, originally derived from Berber
, "place of the winds")
is the capital
and largest city of Mauritania
. It is one of the largest cities in the Sahel
The city also serves as the administrative and economic center of Mauritania.
Nouakchott was a mid-sized village of little importance until 1958, when it was chosen as the capital of the nascent nation of Mauritania. At the time, it was designed and built to accommodate 15,000 people. However, beginning in the 1970s, a vast number of Mauritanians began moving to Nouakchott because environmental conditions in their home villages had become too harsh due to drought
and increasing desertification
. As of 2013, the city had a population of just under a million people. Many of the newcomers settled in slum
areas of the city that were poorly maintained and extremely overcrowded. However, more recently, the living conditions of some of these inhabitants have improved.
Nouakchott was a large, fortified fishing village (ksar
) in pre-colonial times and under French rule
. As Mauritania prepared for independence, it lacked a capital city and the area of present-day Nouakchott was chosen by Moktar Ould Daddah
and his advisors. Ould Daddah desired for the new capital to be a symbol of modernity and national unity which ruled out existing cities or towns in the interior. The village was selected as the capital city for its central location between Saint-Louis, Senegal
, the city from which the colony of Mauritania was governed, and Nouadhibou
. Its location also meant that it avoided the sensitive issue of whether the capital was built in an area dominated by the Arab-descended Moors or Black Africans.:369
Construction began in March 1958 to enlarge the village to house a population of 15,000 and the basics were completed by the time that the French granted independence on 28 November 1960.
Nouakchott was planned with the expectation that commerce and other economic activities would not take place in the city. Nouakchott's central business district was planned with broad streets and a grid-like structure; the new Cinquième Quartier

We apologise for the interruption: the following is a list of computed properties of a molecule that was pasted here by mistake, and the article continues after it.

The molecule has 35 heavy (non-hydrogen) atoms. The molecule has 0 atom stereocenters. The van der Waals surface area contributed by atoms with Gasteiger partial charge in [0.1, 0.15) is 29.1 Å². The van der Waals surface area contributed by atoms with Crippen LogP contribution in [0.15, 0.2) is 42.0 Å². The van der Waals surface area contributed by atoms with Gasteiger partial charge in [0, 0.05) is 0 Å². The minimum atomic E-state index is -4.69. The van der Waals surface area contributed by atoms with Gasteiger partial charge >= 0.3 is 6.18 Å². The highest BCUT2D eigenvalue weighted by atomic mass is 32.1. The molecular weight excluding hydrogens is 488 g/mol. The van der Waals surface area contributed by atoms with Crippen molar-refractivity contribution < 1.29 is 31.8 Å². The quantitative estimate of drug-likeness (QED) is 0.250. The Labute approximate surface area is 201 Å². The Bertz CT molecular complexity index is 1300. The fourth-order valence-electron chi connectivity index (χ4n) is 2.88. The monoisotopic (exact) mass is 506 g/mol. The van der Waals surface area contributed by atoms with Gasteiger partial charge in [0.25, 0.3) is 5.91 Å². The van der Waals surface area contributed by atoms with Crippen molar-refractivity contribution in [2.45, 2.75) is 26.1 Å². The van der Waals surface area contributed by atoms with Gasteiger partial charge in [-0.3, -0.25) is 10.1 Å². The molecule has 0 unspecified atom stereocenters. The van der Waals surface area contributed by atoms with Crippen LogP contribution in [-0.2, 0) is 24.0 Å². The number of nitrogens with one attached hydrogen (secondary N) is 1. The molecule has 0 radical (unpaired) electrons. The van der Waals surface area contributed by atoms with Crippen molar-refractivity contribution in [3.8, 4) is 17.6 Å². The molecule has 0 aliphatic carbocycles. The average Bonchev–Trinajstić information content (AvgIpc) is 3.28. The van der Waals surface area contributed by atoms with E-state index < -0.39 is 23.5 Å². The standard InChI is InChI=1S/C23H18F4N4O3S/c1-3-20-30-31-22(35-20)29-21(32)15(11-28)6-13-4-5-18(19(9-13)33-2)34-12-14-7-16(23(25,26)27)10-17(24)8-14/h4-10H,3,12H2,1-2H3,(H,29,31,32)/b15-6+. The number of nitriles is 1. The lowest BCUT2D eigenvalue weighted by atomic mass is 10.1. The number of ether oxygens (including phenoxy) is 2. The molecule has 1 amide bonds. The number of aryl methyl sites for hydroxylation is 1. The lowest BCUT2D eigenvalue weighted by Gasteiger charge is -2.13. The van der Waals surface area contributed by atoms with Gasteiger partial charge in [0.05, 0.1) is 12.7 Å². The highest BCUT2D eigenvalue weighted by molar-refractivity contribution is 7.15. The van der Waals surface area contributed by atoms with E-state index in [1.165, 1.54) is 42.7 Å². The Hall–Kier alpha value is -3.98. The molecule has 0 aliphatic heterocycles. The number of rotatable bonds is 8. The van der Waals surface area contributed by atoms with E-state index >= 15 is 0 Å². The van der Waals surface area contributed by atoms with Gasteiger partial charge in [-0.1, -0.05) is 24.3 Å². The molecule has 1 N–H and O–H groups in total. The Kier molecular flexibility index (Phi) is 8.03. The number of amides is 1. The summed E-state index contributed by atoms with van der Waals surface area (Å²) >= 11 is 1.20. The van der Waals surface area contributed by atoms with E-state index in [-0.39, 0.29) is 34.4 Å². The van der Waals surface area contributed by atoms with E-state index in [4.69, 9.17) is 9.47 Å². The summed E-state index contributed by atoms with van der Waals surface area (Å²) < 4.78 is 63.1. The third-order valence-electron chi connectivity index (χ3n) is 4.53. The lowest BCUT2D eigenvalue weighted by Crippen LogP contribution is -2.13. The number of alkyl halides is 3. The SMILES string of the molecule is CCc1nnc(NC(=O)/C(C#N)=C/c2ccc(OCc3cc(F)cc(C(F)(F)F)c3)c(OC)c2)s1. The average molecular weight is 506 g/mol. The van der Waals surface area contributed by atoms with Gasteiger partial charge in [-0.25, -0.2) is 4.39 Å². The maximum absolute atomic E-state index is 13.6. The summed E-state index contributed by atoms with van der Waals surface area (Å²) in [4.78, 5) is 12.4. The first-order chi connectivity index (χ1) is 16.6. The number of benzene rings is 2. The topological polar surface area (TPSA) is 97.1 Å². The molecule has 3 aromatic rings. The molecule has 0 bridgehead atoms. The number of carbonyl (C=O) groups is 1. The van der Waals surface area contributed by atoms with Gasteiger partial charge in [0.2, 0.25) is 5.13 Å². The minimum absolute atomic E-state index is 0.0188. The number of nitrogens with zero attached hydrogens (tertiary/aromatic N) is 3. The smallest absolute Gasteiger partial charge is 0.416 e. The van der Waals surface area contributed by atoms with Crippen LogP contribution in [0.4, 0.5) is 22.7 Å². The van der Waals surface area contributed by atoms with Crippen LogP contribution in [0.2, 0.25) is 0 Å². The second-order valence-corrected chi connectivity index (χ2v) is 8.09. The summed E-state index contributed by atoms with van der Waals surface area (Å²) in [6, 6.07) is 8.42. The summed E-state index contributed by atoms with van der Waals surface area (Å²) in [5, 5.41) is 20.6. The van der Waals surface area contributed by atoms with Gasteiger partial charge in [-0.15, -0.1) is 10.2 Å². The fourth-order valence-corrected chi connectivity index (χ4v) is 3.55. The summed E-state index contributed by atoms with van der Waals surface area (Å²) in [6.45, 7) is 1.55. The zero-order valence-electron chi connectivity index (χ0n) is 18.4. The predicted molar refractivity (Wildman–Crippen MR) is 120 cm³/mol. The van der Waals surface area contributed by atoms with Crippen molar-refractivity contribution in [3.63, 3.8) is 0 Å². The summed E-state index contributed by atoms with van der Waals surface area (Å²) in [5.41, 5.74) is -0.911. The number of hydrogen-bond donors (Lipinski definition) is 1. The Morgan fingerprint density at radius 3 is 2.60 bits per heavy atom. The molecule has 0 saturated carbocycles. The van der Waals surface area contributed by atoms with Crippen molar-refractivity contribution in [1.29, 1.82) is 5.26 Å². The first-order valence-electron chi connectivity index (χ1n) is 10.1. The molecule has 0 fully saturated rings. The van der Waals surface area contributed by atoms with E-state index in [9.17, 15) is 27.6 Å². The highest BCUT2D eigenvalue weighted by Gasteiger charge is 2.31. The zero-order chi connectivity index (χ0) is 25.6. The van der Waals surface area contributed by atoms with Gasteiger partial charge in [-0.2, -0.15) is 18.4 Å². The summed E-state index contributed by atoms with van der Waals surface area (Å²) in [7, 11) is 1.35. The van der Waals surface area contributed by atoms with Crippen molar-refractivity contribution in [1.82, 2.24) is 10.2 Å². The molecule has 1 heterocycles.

(Fifth District) was located close to this area and became the location of a large open-air market and residential area within a few years. During the 1960s, the city obtained its own local government. By the 1970s, these new areas had grown so much that they replaced the old ksar
in terms of importance, as they also hosted the governmental buildings and state enterprises.:369
The city was attacked twice in 1976 by the Polisario Front
during the Western Sahara conflict
, but little damage was caused by the guerrillas. The city has had massive and unconstrained growth, driven by the North African drought
, since the beginning of the 1970s; hundreds of thousands moved there in search of a better life. The official censuses showed 134,000 residents in 1977 and 393,325 in 1988, although both figures were probably smaller than reality.:370
The population is now estimated to consist of at least one third of the country's population of 3.2 million
and the 2013 census showed a population of 958,399.
Satellite image of Nouakchott with district names
Population density and low elevation coastal zones. Nouakchott is especially vulnerable to sea level rise
Located on the Atlantic
coast of the Sahara Desert, it lies on the west coast of Africa. With the exception of Friendship Port
and a small fishing port
, the coastal strip is mostly left empty and allowed to flood. The coastline includes shifting sandbanks
and sandy beaches. There are areas of quicksand
close to the harbour.
Nouakchott is largely flat and only a few meters
above sea level
. It is threatened by the sand dunes
advancing from its eastern side which pose a daily problem.
There have been efforts to save particular areas, including work by Jean Meunier
Owing to the rapid build-up, the city is quite spread out, with few tall buildings. Most buildings are one-story.
Nouakchott is built around a large tree-lined street, Avenue Gamal Abdel Nasser
, which runs northeast through the city centre from the airport. It divides the city into two, with the residential areas in the north and the medina quarter
, along with the kebbe
, a shanty town formed due to the displacement of people from other areas by the desert.:50–57
Other major streets are named (in French
) for notable Mauritanian or international figures of the 1960s: Avenue Abdel Nasser, Avenue Charles de Gaulle, Avenue Kennedy, and Avenue Lumumba, for example.